Street Photography is a genre of photography that encompasses numerous photographers and styles. In general, it refers to photography taken in urban public spaces, looking into streets, shops or cafés, picking out groups of passers-by or individuals, often as a snapshot, but also as an essay-like sequence and milieu study.
Eugène Atget's photographs of Paris and its suburbs, taken at the end of the 19th century, can already be attributed to street photography.
The heyday began in the 1930s with the possibilities of faster and more compact 35 mm cameras, the advent of illustrated magazines and the increased interest in everyday life and its facets. The genre of street photography in particular has produced outstanding illustrated books, including, for example, Henri Cartier-Bresson's Images à la sauvette (1952), Robert Frank's The Americans (1959), Hildegard Oche's Café Mitropa (1980) or, more recently, Bruce Davidson's Subway (1986) and Saul Leiter's Early Colors (2006).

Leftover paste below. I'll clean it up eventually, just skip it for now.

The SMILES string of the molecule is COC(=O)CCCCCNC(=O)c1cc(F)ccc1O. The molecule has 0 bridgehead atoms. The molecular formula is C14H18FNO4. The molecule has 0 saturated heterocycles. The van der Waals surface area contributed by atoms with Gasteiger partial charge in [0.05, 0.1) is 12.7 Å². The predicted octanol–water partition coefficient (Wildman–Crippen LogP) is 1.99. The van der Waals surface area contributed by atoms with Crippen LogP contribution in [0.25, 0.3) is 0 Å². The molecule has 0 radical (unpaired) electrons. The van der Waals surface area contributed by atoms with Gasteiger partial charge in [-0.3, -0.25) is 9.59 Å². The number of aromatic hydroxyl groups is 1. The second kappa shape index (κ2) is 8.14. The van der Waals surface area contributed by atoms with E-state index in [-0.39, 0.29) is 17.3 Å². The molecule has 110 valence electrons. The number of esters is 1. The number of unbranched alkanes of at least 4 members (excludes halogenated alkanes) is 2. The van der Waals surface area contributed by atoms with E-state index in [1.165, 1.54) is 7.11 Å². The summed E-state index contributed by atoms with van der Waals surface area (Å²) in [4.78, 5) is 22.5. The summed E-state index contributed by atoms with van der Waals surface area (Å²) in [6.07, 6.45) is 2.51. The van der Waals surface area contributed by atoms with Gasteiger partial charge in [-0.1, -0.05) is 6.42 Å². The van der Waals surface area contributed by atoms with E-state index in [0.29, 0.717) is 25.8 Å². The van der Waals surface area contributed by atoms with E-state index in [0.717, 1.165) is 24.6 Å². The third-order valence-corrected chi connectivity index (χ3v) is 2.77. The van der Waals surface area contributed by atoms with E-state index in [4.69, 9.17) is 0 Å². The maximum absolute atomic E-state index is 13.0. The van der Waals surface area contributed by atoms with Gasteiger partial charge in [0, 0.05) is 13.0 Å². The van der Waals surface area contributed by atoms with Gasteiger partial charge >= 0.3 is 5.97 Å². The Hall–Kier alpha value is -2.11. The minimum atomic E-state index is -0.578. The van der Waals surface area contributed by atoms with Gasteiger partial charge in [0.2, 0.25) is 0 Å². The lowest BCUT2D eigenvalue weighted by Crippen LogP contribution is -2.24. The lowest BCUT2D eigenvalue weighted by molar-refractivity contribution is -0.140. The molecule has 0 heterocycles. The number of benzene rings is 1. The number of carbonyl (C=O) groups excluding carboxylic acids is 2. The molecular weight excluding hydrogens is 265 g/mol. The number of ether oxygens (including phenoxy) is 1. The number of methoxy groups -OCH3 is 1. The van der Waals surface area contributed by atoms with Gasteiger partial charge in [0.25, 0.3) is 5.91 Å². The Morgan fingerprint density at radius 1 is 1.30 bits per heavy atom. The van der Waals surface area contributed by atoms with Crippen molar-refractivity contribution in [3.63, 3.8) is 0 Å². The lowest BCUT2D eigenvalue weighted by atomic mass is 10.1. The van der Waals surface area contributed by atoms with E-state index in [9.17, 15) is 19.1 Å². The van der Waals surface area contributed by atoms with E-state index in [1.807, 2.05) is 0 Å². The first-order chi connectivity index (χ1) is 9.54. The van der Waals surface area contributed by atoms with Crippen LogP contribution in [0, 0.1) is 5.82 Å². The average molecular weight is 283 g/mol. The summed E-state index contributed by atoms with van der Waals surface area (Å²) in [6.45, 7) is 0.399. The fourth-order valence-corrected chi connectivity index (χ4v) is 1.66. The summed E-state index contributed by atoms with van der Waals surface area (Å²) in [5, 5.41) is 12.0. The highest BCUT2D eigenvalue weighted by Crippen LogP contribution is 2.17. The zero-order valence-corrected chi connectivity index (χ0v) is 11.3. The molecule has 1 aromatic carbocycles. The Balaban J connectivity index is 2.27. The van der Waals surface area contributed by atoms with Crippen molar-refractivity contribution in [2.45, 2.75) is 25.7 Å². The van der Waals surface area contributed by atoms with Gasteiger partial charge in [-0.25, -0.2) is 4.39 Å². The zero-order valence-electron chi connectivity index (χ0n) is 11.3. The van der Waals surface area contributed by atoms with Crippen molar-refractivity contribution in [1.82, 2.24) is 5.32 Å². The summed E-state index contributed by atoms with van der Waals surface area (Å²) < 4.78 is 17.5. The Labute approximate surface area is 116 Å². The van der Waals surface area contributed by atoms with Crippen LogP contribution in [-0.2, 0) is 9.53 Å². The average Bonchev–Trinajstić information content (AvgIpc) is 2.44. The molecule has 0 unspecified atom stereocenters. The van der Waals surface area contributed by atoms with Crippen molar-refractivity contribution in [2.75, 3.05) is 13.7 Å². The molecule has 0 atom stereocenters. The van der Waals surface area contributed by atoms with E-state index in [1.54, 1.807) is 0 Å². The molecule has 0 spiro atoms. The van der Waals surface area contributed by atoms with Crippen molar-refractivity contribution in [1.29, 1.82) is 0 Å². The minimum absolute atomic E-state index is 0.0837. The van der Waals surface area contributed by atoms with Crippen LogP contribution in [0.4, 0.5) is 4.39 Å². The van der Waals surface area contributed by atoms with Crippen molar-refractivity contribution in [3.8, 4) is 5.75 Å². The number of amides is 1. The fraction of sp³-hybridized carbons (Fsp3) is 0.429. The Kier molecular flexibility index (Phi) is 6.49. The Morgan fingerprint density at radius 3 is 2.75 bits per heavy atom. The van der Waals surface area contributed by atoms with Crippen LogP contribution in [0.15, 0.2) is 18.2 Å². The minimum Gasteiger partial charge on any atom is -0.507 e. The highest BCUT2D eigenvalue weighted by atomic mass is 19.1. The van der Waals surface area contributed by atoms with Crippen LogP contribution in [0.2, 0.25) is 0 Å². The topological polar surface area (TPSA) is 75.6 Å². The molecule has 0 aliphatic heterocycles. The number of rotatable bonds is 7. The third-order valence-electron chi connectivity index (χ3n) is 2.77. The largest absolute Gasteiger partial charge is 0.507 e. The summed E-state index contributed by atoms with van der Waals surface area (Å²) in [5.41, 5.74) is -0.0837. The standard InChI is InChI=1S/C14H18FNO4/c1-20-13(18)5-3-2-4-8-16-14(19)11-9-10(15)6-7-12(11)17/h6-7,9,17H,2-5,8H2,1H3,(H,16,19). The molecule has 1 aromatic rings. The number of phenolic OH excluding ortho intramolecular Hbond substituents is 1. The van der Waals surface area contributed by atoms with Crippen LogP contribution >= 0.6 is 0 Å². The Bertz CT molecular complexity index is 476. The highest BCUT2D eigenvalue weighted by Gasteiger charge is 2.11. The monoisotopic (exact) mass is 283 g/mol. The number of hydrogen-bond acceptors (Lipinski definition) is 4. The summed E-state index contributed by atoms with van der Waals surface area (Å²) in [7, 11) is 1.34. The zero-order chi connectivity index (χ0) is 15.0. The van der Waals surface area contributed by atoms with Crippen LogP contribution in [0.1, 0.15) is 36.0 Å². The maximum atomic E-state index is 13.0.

In terms of compositional style, street photographs range from documentary-like austerity to grainy, deliberately blurred or tilted views, daring perspectives and distorting reflections. The differences between documentary and so-called creative photography were questioned in particular by photographers such as Lee Friedlander and William Klein.